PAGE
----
In the case of Moore v. Guano Co., 130 N.C. 229, cited by the defendant, the Court was of the opinion that the method of allowing commissioners to throw out such names as were drawn by the child under ten years, in any given community, and put in the son of one of the commissioners and to take another juror, because one of the commissioners said, "I want him," and such other unseemly and unwarranted rejection of those drawn, was not evidence of good faith, but was essentially and morally wrong. And, therefore, the State contends that Moore v. Guano Co., supra, cannot be a controlling authority in this case.

In S. v. Hensley, 94 N.C. 1021, the Court held that the regulation with reference to revising and correcting the jury list, and placing the names in the box and not keeping the boxes locked and safely protected, were highly important, but only directory and not mandatory, and used this significant language: "It is only strictly necessary that the person summoned to be a juror shall be eligible as such in other material aspects."

In S. v. Potts, 100 N.C. 457, the commissioners did not label the boxes No. 1 and No. 2, as required by the statute, but marked them "Jurors drawn and jurors not drawn," respectively, and had only one key, which was kept by the register of deeds, and the Court held this did not invalidate the venire drawn from it, citing S. v. Hensley, supra.

In S. v. Watson, 104 N.C. 736, the Court, through Shepard, J., censured the commissioners severely for disregarding the plain provisions of the statute, but sustained the venire, and refused the defendant's motion to quash, because they were directory only, and relied upon Hensley's case, supra. S. v. Martin, 82 N.C. 672; S. v. Haywood, 73 N.C. 437, which cases hold that in the absence of a corrupt motive the failure to strictly observe the law (now C. S., 2312-2314) does not invalidate the venire.

The drawing of a jury not in strict accordance with directory provisions of the statute is nevertheless valid if it is otherwise properly done, and certainly so if no prejudice appears. Lanier v. Greenville, 174 N.C. 311.

S. v. Wilcox, 104 N.C. 847, held by a divided Court that where the county commissioners, while drawing the jurors, laid aside the names of several persons who were actually qualified, but were then supposed to be nonresidents, and completed the jury list by substituting other qualified persons, and such action was taken in good faith, it did not invalidate the venire. This case clearly distinguishes the rule applying to the case at bar from the rule announced in Moore v. Guano Co., supra.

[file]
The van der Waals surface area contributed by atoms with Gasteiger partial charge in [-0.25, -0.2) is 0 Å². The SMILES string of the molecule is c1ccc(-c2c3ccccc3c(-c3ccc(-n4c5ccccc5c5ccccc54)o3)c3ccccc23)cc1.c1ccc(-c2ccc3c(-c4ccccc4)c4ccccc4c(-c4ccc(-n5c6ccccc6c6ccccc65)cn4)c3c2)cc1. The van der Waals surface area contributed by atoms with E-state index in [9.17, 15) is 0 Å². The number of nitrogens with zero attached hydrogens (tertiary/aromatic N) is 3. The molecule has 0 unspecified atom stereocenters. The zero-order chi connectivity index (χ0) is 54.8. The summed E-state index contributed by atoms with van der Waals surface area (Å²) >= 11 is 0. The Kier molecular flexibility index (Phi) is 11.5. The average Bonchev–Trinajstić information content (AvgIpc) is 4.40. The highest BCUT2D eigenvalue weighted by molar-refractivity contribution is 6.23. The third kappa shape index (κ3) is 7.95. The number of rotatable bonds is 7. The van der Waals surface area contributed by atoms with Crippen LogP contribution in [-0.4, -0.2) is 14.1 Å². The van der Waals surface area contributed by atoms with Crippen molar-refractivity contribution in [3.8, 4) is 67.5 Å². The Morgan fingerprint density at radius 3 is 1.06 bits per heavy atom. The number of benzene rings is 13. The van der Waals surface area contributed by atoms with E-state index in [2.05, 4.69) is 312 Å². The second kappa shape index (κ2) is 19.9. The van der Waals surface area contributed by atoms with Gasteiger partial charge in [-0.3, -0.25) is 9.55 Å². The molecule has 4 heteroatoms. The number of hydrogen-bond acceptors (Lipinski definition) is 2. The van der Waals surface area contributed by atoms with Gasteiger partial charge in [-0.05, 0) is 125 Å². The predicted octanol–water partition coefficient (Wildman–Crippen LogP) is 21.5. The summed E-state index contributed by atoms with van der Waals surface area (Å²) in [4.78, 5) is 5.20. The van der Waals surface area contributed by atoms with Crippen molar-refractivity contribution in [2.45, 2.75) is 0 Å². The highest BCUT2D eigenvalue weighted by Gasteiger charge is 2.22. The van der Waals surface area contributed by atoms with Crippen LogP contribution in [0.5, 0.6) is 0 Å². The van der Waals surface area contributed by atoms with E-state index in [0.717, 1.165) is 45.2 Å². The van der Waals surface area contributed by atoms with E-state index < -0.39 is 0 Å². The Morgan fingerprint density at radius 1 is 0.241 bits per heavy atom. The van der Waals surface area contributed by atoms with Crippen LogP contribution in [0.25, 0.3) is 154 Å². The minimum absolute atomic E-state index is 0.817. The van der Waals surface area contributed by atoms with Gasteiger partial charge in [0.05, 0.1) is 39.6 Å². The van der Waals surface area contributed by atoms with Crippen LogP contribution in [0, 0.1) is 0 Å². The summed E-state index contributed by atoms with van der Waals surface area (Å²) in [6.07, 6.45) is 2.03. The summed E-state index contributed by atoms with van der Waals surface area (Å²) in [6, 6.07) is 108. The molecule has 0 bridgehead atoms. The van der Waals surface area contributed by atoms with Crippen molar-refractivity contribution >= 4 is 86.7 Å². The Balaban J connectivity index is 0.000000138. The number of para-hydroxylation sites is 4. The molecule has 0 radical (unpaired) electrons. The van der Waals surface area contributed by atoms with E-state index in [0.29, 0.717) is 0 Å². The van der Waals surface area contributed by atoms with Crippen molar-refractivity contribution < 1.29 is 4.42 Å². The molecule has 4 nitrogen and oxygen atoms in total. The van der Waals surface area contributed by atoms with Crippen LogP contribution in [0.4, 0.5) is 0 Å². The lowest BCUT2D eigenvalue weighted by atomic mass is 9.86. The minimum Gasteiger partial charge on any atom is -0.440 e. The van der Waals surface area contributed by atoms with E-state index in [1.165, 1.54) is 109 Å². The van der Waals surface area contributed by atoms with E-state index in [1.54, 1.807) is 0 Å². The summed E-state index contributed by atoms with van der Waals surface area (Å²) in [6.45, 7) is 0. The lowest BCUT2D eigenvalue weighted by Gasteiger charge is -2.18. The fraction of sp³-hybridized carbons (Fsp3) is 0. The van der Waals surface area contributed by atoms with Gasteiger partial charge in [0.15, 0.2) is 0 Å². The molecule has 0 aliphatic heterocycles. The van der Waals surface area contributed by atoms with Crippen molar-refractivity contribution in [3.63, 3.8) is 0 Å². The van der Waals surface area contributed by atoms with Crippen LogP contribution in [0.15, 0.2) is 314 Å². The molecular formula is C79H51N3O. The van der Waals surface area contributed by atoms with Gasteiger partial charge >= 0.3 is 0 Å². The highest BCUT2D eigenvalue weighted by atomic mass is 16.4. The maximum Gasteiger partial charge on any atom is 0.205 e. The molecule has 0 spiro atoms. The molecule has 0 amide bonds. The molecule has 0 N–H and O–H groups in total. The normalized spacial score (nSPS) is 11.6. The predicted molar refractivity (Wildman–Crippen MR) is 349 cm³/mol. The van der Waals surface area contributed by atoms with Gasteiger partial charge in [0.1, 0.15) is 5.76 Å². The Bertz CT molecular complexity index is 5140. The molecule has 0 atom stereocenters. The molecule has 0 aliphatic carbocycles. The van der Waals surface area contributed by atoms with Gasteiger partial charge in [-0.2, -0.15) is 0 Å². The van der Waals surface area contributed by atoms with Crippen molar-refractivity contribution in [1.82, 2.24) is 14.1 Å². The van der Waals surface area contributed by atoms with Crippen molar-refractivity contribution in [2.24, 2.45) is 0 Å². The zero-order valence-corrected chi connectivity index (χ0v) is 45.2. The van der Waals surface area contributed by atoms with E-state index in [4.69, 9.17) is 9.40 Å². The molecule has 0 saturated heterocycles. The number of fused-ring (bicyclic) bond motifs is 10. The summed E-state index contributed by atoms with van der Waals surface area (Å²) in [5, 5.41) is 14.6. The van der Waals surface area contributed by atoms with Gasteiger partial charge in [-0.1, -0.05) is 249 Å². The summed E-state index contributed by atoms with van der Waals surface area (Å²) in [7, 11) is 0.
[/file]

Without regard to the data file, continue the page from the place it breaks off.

Our attention is called to the fact that while, of course, the Legislature has full power to prescribe the method of selecting juries, and the defendant has no constitutional right in any particular method of doing so ( S. v. Brittain, 143 N.C. 668), several counties have different methods and different regulations, sanctioned by the Legislature, some of which are collected in C. S., 2315.

This Court has had occasion frequently to consider the question now before us. It is highly conducive to the fair and impartial administration of justice that these details of the statute should be strictly observed and followed, and any intentional nonobservance of them is the subject of censure, if not of punishment. But it is well settled that they are only rules and regulations, which are directory, and have never been held to be mandatory where the persons summoned are qualified jurors in other respects. Bynum, J., in S. v. Haywood, 73 N.C. 437, quoted with approval in S. v. Daniels, 134 N.C. at p. 649. It will be found by an examination of the decisions of this Court that the views expressed by Justice Bynum in the Haywood case, supra, and those in S. v. Daniels, supra, have been generally adopted by this Court. There are seeming departures from them in several of the cases, but when the opinions of the Court are examined in the light of the facts in each particular case, it will be found that the discrepancies are more apparent than real. Moore v. Guano Co., 130 N.C. 229, may be well selected as a leading type of one class of such cases. The language of Chief Justice Furches in that case is, at times, very caustic and condemnatory of what was termed the irregular action and conduct of the commissioners of this same county in drawing the jury. But even a cursory examination of that case will disclose the fact that there the commissioners had not only disregarded the terms of the statute and selected a jury in a manner virtually forbidden by law, at the request of interested persons, who were present, but had actually dispensed with the use of a boy under ten years of age, and the commissioners themselves instead performed the function allotted to him, and the irregularities in that case were of a substantial character and calculated, if permitted, to withdraw from those entitled to the protection of the law in such vital matters affecting their rights, liberty, and property, the safeguards so carefully provided for their preservation. We cannot concur in all that was said by the learned judge who spoke for the Court in Moore v. Guano Co., supra, but in the main we do concur with him, and condemn any and all departures from the terms of the statute, though we may not hold that they are so far mandatory in character as to require strict conformity to them in certain instances.